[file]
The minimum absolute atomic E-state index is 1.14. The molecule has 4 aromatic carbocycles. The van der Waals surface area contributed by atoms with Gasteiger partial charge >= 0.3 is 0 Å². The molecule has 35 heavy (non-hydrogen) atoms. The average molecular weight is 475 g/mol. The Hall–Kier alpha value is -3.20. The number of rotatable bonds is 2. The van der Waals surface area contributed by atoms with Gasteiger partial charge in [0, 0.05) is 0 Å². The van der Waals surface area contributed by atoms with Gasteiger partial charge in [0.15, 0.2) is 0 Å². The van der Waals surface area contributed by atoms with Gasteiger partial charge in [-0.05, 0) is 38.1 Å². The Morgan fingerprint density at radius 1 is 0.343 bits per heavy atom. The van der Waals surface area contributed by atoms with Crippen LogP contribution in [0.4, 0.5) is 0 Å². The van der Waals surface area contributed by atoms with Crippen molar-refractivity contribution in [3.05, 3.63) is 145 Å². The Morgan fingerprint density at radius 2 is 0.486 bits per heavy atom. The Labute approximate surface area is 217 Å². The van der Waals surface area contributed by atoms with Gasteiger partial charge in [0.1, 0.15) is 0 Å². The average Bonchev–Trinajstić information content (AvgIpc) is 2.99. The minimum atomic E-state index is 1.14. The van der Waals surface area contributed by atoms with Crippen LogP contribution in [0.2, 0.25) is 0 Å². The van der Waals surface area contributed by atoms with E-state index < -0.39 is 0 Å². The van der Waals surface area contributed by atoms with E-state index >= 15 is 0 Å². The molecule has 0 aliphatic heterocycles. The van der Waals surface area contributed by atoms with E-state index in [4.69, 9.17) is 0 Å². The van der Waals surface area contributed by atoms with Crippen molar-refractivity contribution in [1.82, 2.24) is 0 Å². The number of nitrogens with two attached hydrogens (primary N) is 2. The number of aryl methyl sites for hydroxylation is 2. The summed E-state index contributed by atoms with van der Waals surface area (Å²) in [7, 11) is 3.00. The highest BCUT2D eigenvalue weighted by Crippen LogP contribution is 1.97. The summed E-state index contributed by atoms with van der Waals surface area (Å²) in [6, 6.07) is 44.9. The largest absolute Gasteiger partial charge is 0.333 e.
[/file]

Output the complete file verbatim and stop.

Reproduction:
The minimum absolute atomic E-state index is 1.14. The molecule has 4 aromatic carbocycles. The van der Waals surface area contributed by atoms with Gasteiger partial charge >= 0.3 is 0 Å². The molecule has 35 heavy (non-hydrogen) atoms. The average molecular weight is 475 g/mol. The Hall–Kier alpha value is -3.20. The number of rotatable bonds is 2. The van der Waals surface area contributed by atoms with Gasteiger partial charge in [0, 0.05) is 0 Å². The van der Waals surface area contributed by atoms with Gasteiger partial charge in [0.15, 0.2) is 0 Å². The van der Waals surface area contributed by atoms with Gasteiger partial charge in [-0.05, 0) is 38.1 Å². The Morgan fingerprint density at radius 1 is 0.343 bits per heavy atom. The van der Waals surface area contributed by atoms with Crippen LogP contribution in [0.4, 0.5) is 0 Å². The van der Waals surface area contributed by atoms with Crippen molar-refractivity contribution in [3.05, 3.63) is 145 Å². The Morgan fingerprint density at radius 2 is 0.486 bits per heavy atom. The Labute approximate surface area is 217 Å². The van der Waals surface area contributed by atoms with Gasteiger partial charge in [0.1, 0.15) is 0 Å². The average Bonchev–Trinajstić information content (AvgIpc) is 2.99. The minimum atomic E-state index is 1.14. The van der Waals surface area contributed by atoms with Crippen LogP contribution in [0.2, 0.25) is 0 Å². The van der Waals surface area contributed by atoms with E-state index < -0.39 is 0 Å². The van der Waals surface area contributed by atoms with E-state index >= 15 is 0 Å². The molecule has 0 aliphatic heterocycles. The van der Waals surface area contributed by atoms with E-state index in [4.69, 9.17) is 0 Å². The van der Waals surface area contributed by atoms with Crippen molar-refractivity contribution in [1.82, 2.24) is 0 Å². The number of nitrogens with two attached hydrogens (primary N) is 2. The number of aryl methyl sites for hydroxylation is 2. The summed E-state index contributed by atoms with van der Waals surface area (Å²) in [7, 11) is 3.00. The highest BCUT2D eigenvalue weighted by Crippen LogP contribution is 1.97. The summed E-state index contributed by atoms with van der Waals surface area (Å²) in [6, 6.07) is 44.9. The largest absolute Gasteiger partial charge is 0.333 e.